What is SIBO (Small Intestinal Bacterial Overgrowth)?

SIBO is a condition where there’s excess (and the wrong type) of bacteria in the small intestine.

Many of the symptoms commonly found with Irritable Bowel Syndrome (IBS) may also be a sign of SIBO, or Small Intestinal Bacterial Overgrowth. This is one reason it’s important to talk to your doctor or gastroenterologist before coming to any conclusions about what’s causing your symptoms and taking action.

What is SIBO?

SIBO means you have a high level of bacteria in your small intestine, and it’s the type of bacteria you’d expect in the colon instead of the small intestine. While bacteria are commonly found in both the colon and small intestine, there is supposed to be more in the small intestine (and different kinds of bacteria).

How can I find out if I have SIBO?

If you have symptoms like gas, bloating or diarrhea–all also common symptoms of IBS–then you might have SIBO. To diagnose SIBO, your doctor will likely you have you take a Breath Test. This test is either performed at the doctor’s office or at home.

You will go on a restricted diet and then fast before taking the test. The test typically works like this:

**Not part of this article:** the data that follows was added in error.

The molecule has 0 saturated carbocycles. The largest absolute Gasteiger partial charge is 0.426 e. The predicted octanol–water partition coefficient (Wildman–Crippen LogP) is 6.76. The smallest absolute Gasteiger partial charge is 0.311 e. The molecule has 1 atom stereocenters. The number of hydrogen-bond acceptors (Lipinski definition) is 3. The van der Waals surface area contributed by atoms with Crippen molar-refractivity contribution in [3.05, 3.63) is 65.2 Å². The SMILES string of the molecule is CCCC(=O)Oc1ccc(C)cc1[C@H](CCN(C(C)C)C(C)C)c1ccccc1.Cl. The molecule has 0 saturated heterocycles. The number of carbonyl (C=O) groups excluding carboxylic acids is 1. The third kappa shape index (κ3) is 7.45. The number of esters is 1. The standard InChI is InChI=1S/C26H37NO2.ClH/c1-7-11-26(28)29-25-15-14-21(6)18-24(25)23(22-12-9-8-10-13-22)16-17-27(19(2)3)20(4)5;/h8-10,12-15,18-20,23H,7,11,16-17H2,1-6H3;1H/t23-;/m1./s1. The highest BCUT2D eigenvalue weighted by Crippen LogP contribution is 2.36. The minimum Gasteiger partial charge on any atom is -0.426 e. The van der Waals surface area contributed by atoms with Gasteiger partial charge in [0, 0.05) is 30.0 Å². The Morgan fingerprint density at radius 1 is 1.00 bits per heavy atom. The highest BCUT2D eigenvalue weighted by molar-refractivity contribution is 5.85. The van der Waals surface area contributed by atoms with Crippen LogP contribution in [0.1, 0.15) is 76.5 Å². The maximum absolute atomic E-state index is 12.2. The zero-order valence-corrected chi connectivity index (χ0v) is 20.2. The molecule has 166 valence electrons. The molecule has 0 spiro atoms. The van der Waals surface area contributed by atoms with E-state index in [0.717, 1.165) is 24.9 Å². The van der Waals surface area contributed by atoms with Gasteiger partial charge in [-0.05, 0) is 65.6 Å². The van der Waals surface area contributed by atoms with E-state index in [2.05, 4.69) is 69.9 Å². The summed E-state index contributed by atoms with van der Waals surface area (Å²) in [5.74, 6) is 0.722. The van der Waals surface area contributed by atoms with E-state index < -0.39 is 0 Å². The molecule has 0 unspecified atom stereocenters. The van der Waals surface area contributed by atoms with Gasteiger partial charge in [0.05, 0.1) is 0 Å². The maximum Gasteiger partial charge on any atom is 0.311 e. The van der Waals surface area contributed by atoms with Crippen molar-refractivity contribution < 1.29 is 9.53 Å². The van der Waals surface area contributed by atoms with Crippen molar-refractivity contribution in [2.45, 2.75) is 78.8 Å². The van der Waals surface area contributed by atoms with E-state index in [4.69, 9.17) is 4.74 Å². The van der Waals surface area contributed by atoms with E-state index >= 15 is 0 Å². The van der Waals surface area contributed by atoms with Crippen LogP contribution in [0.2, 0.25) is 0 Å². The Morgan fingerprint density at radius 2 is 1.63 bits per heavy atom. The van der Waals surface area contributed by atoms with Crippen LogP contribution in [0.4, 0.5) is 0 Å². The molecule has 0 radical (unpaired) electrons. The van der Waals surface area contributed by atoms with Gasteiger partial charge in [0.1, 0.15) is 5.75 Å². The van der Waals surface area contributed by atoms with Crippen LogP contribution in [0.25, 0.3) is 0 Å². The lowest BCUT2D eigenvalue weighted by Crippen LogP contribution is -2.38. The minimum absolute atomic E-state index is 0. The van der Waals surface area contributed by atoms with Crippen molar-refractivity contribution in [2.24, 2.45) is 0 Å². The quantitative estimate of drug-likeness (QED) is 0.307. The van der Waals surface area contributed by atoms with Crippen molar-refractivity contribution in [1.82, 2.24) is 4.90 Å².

• Blow into a tube attached to a balloon to collect a baseline sample
  • Drink a mixture of lactulose and water
  • Blow into the tube again at set increments for 2-3 hours

The test is measuring for spikes in gas. There should only be one spike of gas after consuming the lactulose. If there are two spikes, this indicates that bacteria in the small intestine are producing gas.

Some hydrogen breath tests use glucose instead of lactulose.

Treating SIBO

SIBO is usually treated with antibiotics including rifaximin, ciprofloxacin or metronidazole. The goal of the antibiotic is to wipe out the bad/excess bacteria in the small intestine.

Antibiotics work for many people suffering from SIBO but their effects are sometimes temporary. Antibiotics treat the result, not what caused the SIBO in the first place.

While the science is still developing, there are several ways SIBO might be kept in check long term. One of these is the low FODMAP diet. Other possible solutions include herbs and probiotics.

Work with your doctor to determine the most effective long term solution to SIBO.